Motivated and empowered employees drive sales and earnings per share

02 May 2019 2 min. read
More news on

A study from human capital consultancy Korn Ferry has found that companies with highly motivated employees see almost double the sales and earnings per share (EPS) growth rates of those which do not.

Creating a workplace where employees are highly engaged and well-supported in their day-to-day tasks makes for a satisfied employee base – but also better performing companies. Research drawing on Korn Ferry’s employee survey database, which includes over 400 companies across diverse industries, has established a direct link between engaged and enabled employees and company sales and earnings.

Companies where employees reported high engagement have nearly double the 5-year sales growth rates of those with low employee engagement, while companies where employees felt “enabled” to do their jobs saw nearly triple the growth rates of firms scoring low on “enablement.”

Motivated and enabled employees also helped drive better earnings per share (EPS). Companies with high engagement scores had nearly double the 5-year EPS growth rates of low-scoring firms, while high enablement firms had one-third higher EPS growth rates.

Motivated and empowered employees drive sales and earnings per share

“If you ask most organizational leaders what their top priority is, they’ll say strong growth. The most successful leaders recognize that employees willing to go the extra mile and well-positioned for success in their jobs are key to driving and sustaining that growth,” Mark Royal, Korn Ferry senior director, said. “Organizations that match the ‘want to’ behind performance with an equally strong ‘can do’ consistently see the best results.”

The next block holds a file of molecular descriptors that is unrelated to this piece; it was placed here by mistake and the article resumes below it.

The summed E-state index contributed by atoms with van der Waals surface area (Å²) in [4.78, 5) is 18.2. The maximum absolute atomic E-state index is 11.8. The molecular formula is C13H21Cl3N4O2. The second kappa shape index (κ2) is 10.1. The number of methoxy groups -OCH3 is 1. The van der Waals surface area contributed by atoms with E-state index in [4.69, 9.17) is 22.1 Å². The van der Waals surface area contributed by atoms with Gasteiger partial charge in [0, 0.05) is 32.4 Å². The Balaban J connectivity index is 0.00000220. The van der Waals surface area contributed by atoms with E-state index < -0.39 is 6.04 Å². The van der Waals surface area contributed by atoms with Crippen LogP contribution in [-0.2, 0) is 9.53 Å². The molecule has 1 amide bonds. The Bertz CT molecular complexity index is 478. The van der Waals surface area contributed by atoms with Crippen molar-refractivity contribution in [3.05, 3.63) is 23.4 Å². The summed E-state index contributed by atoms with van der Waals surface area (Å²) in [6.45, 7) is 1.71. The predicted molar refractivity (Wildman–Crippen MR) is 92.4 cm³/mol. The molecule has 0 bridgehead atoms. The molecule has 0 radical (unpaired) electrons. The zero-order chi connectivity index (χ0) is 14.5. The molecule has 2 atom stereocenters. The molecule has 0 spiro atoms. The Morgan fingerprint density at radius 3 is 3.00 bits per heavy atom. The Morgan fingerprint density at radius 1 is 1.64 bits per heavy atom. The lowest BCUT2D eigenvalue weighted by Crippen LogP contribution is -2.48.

The study also found that engaged and enabled workers are more likely to perform better and stay at their companies longer. Highly engaged workers who are also well-enabled to do their jobs are 21% more likely to exceed performance expectations. Furthermore, a full 45% of employees who scored low on engagement and enablement said they intend to leave their current employers in the next 24 months, in contrast to only 8% of highly engaged and enabled employees.

Motivating and empowering employees doesn’t necessarily require a huge organizational overhaul, according to the consulting firm. A simple step for managers to take is to address employee attention and focus: “It’s important that managers help pressured employees prioritize tasks and pull away non-essential work so they can achieve what matters most,” Royal explained. “Likewise, they need to clarify the decisions employees are empowered to make, to allow them to take control of their work and be more innovative, with clear freedom to act.”

Related: Turnover up among retail employees as holiday season gets in gear